I live in NM!! I love it here! You should definitely eat some green chile. All of the green chile. Preferably in a breakfast burrito (from Garcia's or Golden Pride or Blakes). And you should eat at Loyola's-everything the have is delicious.
I've lived in New Mexico for eight years, and have done most of the things on your list. I recommend Bandalier National Monument and Petroglyph National Monument. Kids as well as adults love both places.
I lived in NM for two and a half years, and I've been dying to go back and live there again (especially when faced with IL winters. blah.) I loved the Very Large Array, and though White Sands isn't off the beaten path, it's gorgeous, surreal…just amazing.
Meanwhile, if you're near Socorro go to the Quebradas, Water Canyon or Box Canyon, all gorgeous and not super touristy…
Check out Magdalena and its funky little art shops.
Go down NM 4, the "truck route" from Los Alamos down to Albuquerque, as it is gorgeous and full of pueblos and little tiny towns, like Jemez Springs, where you can take a dip in the hot springs.
Eat GREEN CHILE. Eat Carne Adobada. Insist that you get sopaipillas for every meal.
Oh, and drink tons of water because desert. Dehydration is not good.
Ohhh yes and if you go to white sands, go to Valley of Fires, it's on the way back if you go back North. And go to the pistachio farm too!!! I have tons of pics of this from a year or two ago on my flickr and blog. Seriously though, I adore NM. it's gorgeous and never stops amazing me.
Awesome! I've spent a lot of time in Texas and Arizona, but never in New Mexico. It's cool to know there's so much culture there — maybe next time I drive through I will stop and explore.
I lived in New Mexico for a couple of years (the majority of my husband's large family lives there) and there are SO many amazing things to do there! Aside from what others posted: Go sledding down sand dunes at White Sands Missile Range. Check out Carlsbad Caverns. (Particularly watching the bats coming out at dusk!) The Albuquerque balloon fiesta is also an experience that rivals no other balloon fiesta, especially the early-morning balloon glows.
Eat, eat, eat! Sopapillas are New Mexico's contribution to the obesity crisis but oh, they are so divine– fill them with honey (usually watered down with corn syrup) or indulge in a Navajo taco– you seriously can't go wrong.
I also love visiting the old town/historic sections of the cities and towns and popping in and out of the shops. Some are touristy but others have local art and handmade items like yoga blankets, jewelry, pottery, etc.
Awesome job guys! I love this
I grew up in Santa Fe and while I think your tips are great, there are no naturally growing saguaro cactus growing in New Mexico. You might want to use a different lead photo….saguaro are usually associated with southern Arizona.
I just moved to Albuquerque after building our new Express Home, we are so excited to check out some of these places, I am really intrigued by the white sands and visiting the pueblos! So far we have eaten some yummy green chili burgers. I love the food here!
I am a third gen New Mexican living here most of my life. I still love exploring and photographing my beautiful state. All good choices here from comments. I live by White Sands and never tire if watching the sunset over the mountains surrounding the sands. I love taking the sleds/dishes out and playing at the sands. I often share with tourists and so fun to watch them enjoy. I would add Tent Rocks as another favorite place to hike. Also Chaco Canyon and in the Sacramento Mountains.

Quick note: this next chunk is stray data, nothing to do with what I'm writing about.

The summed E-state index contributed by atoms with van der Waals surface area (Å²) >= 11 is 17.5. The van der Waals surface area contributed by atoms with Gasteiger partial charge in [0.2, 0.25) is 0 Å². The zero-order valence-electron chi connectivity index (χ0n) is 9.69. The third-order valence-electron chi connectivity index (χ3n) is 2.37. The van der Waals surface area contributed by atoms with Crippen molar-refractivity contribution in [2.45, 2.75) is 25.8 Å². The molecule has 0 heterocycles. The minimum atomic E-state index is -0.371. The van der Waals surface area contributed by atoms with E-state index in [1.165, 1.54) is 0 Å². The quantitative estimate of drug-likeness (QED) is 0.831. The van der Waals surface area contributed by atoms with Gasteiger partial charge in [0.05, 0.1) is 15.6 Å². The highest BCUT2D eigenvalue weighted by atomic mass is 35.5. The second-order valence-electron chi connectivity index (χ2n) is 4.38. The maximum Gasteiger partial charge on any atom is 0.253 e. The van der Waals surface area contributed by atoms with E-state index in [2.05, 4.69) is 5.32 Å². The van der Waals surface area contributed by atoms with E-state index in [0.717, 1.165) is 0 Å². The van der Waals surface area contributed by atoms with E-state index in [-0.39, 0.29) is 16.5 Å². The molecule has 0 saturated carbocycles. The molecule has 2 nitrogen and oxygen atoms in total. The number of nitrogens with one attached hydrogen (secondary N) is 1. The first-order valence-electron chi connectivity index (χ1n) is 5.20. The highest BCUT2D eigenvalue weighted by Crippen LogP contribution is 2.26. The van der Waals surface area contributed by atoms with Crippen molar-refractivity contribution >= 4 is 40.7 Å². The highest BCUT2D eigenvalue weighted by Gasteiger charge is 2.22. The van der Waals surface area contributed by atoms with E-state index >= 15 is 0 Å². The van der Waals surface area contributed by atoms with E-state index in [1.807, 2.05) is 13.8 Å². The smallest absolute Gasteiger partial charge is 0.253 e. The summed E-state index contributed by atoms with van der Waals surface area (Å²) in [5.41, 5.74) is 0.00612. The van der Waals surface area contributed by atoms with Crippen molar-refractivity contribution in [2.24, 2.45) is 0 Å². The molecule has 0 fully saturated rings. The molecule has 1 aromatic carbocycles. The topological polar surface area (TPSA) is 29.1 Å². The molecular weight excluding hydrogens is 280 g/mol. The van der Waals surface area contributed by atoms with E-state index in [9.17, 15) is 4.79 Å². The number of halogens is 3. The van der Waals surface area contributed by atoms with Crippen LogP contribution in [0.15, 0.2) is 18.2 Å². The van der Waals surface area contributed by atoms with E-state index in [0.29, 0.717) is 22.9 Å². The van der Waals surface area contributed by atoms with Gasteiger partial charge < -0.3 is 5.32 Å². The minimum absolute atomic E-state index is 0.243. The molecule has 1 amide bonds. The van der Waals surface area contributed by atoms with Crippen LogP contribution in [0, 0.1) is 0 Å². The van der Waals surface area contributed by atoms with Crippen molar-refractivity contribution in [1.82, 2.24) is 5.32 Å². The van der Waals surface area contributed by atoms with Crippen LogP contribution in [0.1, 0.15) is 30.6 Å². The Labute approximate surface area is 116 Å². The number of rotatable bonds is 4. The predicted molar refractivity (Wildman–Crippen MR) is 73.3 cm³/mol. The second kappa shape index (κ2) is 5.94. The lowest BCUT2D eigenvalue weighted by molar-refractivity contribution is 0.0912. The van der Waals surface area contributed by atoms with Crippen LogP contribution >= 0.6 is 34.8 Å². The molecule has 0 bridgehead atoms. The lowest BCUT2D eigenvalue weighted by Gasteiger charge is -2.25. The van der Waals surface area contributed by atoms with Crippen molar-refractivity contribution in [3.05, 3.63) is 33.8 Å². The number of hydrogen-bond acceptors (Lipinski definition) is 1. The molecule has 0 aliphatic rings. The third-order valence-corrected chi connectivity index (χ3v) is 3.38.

White sands, Carlsbad, and feeding the Alpacas would put anyone in heaven! I love living in NM and find every summer we find new things to do and see. It really is amazing here. Great post.
Find saguaro cactus in New Mexico! There are no saguaro cactus in New Mexico!! Not even in southern New Mexico!
Some great tips for New Mexico! I spend a lot of time in Northern New Mexico because my Father-in-law lives in Espanola. I would add Ojo Caliente to the list – it’s a fantastic spa with pools of different temps and minerals, Meow Wolf in Santa Fe – interactive art installation that is like nothing else on the planet, Taos is a great little mountain town with one of the oldest continuously occupied Pueblos in the US, there are a few wineries you can do tastings at on the low road to Taos and the high road to Taos has fantastic views, Ghost Ranch where Georgia O’Keefe lived is stunning and has some great hikes, El Rancho de las Golondrinas is a living history ranch/museum a bit out of Santa Fe, Chimayo has the Santuario de Chimayo where the dirt is said to have performed healing miracles and make sure to eat at the Rancho de Chimayo – some of the best food in New Mexico, and lastly Bandelier National Monument has some easily accessible cliff dwellings that are definitely worth checking out as well as a few hiking trails. So much to see in New Mexico!
I’m a native New Mexican and love my state. Just FYI…the saguro cactus on your website does not grow in New Mexico…only in Arizona.
Try going to a natural hot spring as well! There are many in the Jemez Mountains, and some even have caves to soak in.
I’m surprised no one has mentioned tent rocks or Bisti badlands. Both are surreal geological landscapes that will make you think you have landed on another planet. Also on the hiking side Ghost Ranch in Abiqu has incredible hiking. I think fall is the best time to visit NM. If you can come in September for Zozobra it is a unique experience (youtube it. trust me).